Last year, Indonesia produced one million metric tonnes of nickel, or 37.04 per cent of global output, retaining its title as the world’s top nickel producer, according to the US Geological Survey.


Even then, Indonesia still relies on foreign companies, mainly from China and South Korea, to realise its ambition to be an EV batteries manufacturing hub.

Indonesia’s plans with China’s Tsingshan face heat to uphold green standards

The country’s nickel mining hub in Morowali, in Sulawesi island, is operated by a China-Indonesia joint venture, led by Chinese stainless steel giant Tsingshan Holding Group. Most of the nickel mined in Morowali is still largely used to make stainless steel slabs, but President Joko Widodo is aiming to see it mainly used for EV battery use by 2024.

Currently, Tsingshan is planning to build a new industrial estate for metal smelting, including iron ore, nickel ore, and copper, in North Kalimantan, run by a hydropower plant.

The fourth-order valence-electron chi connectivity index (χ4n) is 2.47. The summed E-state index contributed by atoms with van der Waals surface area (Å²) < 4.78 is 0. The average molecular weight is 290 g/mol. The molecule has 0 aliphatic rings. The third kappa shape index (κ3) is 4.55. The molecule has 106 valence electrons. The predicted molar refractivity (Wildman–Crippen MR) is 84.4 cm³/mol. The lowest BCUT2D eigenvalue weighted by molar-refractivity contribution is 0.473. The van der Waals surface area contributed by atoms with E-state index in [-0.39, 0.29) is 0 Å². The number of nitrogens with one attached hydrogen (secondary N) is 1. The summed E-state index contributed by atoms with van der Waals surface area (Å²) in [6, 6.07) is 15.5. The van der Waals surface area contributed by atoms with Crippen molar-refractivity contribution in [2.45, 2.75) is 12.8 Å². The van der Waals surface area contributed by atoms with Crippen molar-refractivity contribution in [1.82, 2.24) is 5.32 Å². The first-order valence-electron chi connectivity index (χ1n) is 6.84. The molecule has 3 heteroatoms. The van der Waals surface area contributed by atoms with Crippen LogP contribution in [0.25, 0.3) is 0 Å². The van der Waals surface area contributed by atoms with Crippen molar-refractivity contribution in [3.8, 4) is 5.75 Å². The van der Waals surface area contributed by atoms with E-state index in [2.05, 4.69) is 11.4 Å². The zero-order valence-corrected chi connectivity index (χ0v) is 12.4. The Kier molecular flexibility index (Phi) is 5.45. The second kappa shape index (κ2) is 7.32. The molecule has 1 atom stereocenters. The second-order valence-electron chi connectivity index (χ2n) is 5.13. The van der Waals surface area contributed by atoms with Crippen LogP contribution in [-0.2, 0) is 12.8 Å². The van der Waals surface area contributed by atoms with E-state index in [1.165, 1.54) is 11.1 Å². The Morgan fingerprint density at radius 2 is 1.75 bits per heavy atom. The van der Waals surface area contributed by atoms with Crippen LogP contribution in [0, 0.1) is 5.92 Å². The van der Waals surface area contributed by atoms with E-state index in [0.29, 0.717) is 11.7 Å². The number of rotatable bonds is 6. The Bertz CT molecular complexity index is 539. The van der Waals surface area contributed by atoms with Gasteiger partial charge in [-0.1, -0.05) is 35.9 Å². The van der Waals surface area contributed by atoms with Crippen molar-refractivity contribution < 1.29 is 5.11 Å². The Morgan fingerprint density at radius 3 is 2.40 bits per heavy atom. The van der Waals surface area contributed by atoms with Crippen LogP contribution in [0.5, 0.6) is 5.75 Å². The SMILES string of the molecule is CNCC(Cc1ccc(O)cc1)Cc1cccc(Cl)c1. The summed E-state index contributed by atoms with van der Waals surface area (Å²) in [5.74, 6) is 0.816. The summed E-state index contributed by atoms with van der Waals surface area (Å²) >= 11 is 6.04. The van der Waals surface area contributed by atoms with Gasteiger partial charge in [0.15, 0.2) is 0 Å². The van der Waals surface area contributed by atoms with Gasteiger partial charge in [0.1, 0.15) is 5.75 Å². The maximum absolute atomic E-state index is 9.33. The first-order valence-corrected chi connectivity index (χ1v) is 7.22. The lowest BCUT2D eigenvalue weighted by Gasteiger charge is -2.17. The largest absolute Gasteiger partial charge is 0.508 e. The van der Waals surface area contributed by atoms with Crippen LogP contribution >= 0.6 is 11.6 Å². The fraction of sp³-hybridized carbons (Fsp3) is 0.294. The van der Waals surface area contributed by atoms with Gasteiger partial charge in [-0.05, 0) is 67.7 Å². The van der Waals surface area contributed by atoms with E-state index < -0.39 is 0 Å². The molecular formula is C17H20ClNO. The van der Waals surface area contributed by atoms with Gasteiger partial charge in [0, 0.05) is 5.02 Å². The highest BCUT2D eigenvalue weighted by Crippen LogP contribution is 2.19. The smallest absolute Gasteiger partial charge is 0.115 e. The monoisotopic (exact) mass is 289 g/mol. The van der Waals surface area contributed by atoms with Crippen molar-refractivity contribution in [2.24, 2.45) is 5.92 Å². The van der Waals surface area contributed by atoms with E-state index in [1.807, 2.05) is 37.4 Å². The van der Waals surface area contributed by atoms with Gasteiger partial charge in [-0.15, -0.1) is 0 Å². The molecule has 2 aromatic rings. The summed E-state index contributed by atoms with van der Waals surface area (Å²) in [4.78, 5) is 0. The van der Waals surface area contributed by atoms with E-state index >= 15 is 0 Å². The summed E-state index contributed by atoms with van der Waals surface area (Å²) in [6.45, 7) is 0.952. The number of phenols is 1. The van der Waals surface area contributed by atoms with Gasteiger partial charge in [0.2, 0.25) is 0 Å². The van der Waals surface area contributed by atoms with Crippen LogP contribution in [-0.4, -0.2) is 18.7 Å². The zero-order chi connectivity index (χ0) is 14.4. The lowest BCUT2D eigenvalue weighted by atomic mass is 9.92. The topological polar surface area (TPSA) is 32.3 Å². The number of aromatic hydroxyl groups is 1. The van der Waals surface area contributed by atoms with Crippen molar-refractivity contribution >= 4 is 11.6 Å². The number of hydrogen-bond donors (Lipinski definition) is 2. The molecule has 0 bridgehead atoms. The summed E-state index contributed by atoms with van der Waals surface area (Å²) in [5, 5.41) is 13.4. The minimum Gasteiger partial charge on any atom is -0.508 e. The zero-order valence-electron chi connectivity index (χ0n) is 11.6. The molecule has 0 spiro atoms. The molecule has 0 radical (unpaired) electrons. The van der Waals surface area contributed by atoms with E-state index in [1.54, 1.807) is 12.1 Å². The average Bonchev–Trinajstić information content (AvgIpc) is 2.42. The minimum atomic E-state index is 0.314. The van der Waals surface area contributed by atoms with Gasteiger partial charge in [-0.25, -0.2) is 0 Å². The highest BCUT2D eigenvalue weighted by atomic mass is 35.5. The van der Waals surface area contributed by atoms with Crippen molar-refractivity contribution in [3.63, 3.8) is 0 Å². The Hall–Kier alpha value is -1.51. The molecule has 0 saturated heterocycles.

South Korea’s LG Chem and China’s Contemporary Amperex Technology (CATL) have also been tapped by Jakarta to help it develop the EV batteries industry in Indonesia.

Last month, Hyundai Motor Group and LG Energy Solution announced that they have secured US$710 million in loans and guarantees for their US$1.1 billion joint project to build a battery cell plant in Karawang, east of Jakarta.

Will Tesla supercharge Indonesia’s bid for electric vehicle battery crown?

Even then, Jakarta is still on the hunt for the biggest prize of all: Tesla’s investment. In May, Widodo met with Tesla’s boss Elon Musk to talk about “investment, technology, innovation” as well as inviting the world’s wealthiest man to come to Indonesia.